Having been a captain of a rugby team, I regularly get enquiries from potential rugby club players as to whether there is a specific height that an individual needs to be in order to play rugby?

Rugby is for people of all sizes and there is no height requirement to play. It is beneficial to be tall if you intend to play in the second row. Therefore, 13 out of the 15 positions in a rugby team aren’t impacted by height. The attitude of the player is outweighs the height of one.

It has been a common misconception for decades that rugby players are tall, well built and a bit lacking upstairs. However, this is no the case and this is the reason why height and size is not factor when you are deciding to become a rugby player. You may have a number of questions which is dependent on your build or attributes. This article looks at the following questions in relation to height and rugby:

What position should I play?

Am I too thin to play rugby?

Am I too fat to play rugby?

What if I don’t want to play contact?

What position should I play?

There are fifteen positions upon the field the first eight positions are known as the forwards and the remaining seven positions are known as the backs. The role of the forwards is very physical and they take part in the scrum and lineout. The backs are quick and agile, however, the physicality is still felt in the backs. It is often quoted that the forwards win a rugby match and the backs dictate by how much. Read the following descriptions and you’ll be able to determine the rugby position you would like to play.

Prop – There are two props on the pitch who are in the front row of the scrum and are the foundations of support for the hooker in the scrum hence the name prop. The props will lift in the line outs and will carry the ball and support the ball carriers. These players are often the heaviest and strongest players on the pitch, height doesn’t matter.

Hooker – The hooker, hooks the ball out of the scrum. The hooker is usually the individual who throws the ball into the lineout and therefore, needs a good aim and throwing technique. The hooker is usually smaller in height and build then the Props.

Second Row – Also known as locks, the two players who play second row lock the scrum together and help drive it forward. These are usually the tallest players on the pitch, the reason for this is to get power in the scrum and to be lifter in the lineouts. The second row will mainly be ball carriers.

Flankers – Positioned on the flank of the scrum, the job of these two individuals is to break away from the scrum quickly and try to tackle the scrum half or fly half f the opposition when in a defensive scrum. The flankers will carry the ball, along with the second row. If you enjoy tackling people then flanker will be the appropriate position for you. These players are fit and enjoy tackling.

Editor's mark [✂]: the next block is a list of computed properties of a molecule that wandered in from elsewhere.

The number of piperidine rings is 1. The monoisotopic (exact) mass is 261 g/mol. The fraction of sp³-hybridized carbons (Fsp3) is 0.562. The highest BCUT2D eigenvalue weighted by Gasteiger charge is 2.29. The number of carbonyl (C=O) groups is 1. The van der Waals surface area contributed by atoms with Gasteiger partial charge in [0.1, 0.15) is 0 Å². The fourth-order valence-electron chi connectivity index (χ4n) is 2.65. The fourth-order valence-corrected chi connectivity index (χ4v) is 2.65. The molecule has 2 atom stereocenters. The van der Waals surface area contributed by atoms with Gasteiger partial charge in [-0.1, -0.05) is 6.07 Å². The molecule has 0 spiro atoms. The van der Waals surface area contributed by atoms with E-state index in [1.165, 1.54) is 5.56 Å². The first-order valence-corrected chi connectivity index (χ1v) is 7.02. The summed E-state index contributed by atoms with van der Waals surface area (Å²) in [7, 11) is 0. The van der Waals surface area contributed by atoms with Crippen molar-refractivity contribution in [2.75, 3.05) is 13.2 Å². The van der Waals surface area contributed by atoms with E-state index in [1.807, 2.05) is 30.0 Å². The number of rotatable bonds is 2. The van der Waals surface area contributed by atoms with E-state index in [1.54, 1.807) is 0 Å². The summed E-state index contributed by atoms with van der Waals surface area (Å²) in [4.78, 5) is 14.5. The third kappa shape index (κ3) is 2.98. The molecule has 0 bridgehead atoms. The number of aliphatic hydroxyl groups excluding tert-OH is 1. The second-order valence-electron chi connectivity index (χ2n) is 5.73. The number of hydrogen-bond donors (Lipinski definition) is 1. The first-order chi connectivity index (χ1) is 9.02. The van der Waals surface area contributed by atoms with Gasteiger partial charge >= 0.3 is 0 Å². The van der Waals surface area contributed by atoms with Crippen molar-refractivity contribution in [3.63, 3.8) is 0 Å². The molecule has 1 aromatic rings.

No.8 – The no.8 is at the back of the scrum and can either let the scrum half pick up the ball at the back of the scrum or pick it up themselves and run against the defensive line. Similarly to the flankers, the players are fit and enjoy tackling.

Scrum half – The scrum half puts the ball into the scrum and passes the ball when it comes out of the back of the scrum. When there is a ruck the scrum half is at the back of the ruck to distribute the ball. The scrum half has to be a good passer and it is an advantage to be quick as well. The scrum half has to be a good communicator as he is the link between backs and forwards.

Fly Half- The fly half is the conductor of the backs. The fly half should have good vision for rugby, size doesn’t’ matter as long as he can read the game. The fly half, other than scrum half, probably see’s the ball the most during the game.

Centers – The centers will crash the ball through the game line and try to make breaks. The Centers are dynamic and are like getting stuck in when they need too. Again anyone of any size can play this position.

Wingers – The wingers are usually quick and have nimble footwork in order to side step the opposition. When you receive the ball on the wing you run as fast as you can at the opposition.

Full Back- The full back needs a safe pair of hands to collect the balls kicked over from the opposition. The full back is usually the last line of defence when the opposition break and therefore, requires a good tackling technique.

 

Am I too thin to play rugby?

As mentioned previously, height is not a problem in rugby and nor is size. If you believe you are too thin for rugby then you are mistaken. The most important aspect for a rugby player is their core strength. If you develop your core strength it will make you more powerful as a rugby player and more difficult to tackle. If you concentrate on your rugby fundamentals such as tackling and rucking, then it doesn’t matter what size you are. If it is the off season and you want to be in a rugby fit state for the preseason, then I can recommend James Haskells ‘Introduction to becoming and remaining rugby fit’.

 

Am I too fat to play rugby?

Exercise is always good however, if you are concerned that you you maybe too overweight for rugby then seek advice prior to taking part in any training. Even if you train little and often it will better than nothing at all. Within our rugby team we have competitions on losing weight between the bigger players. A healthy lifestyle makes all the difference when losing weight and James Haskells ‘Perfect fit’ can help with maintaining a positive diet and get you ready for the new rugby season.

 

What if I Don’t Want to Play Contact?

If the thought of contact in rugby is putting you off of playing rugby, then it would be worthwhile checking with a club as to whether there is a touch rugby team or a walking team. However, its important to remember that if you join a team in pre-season, you will initially work on your fitness and build up to the contact. This way you a prepared when it comes to your first pre-season game.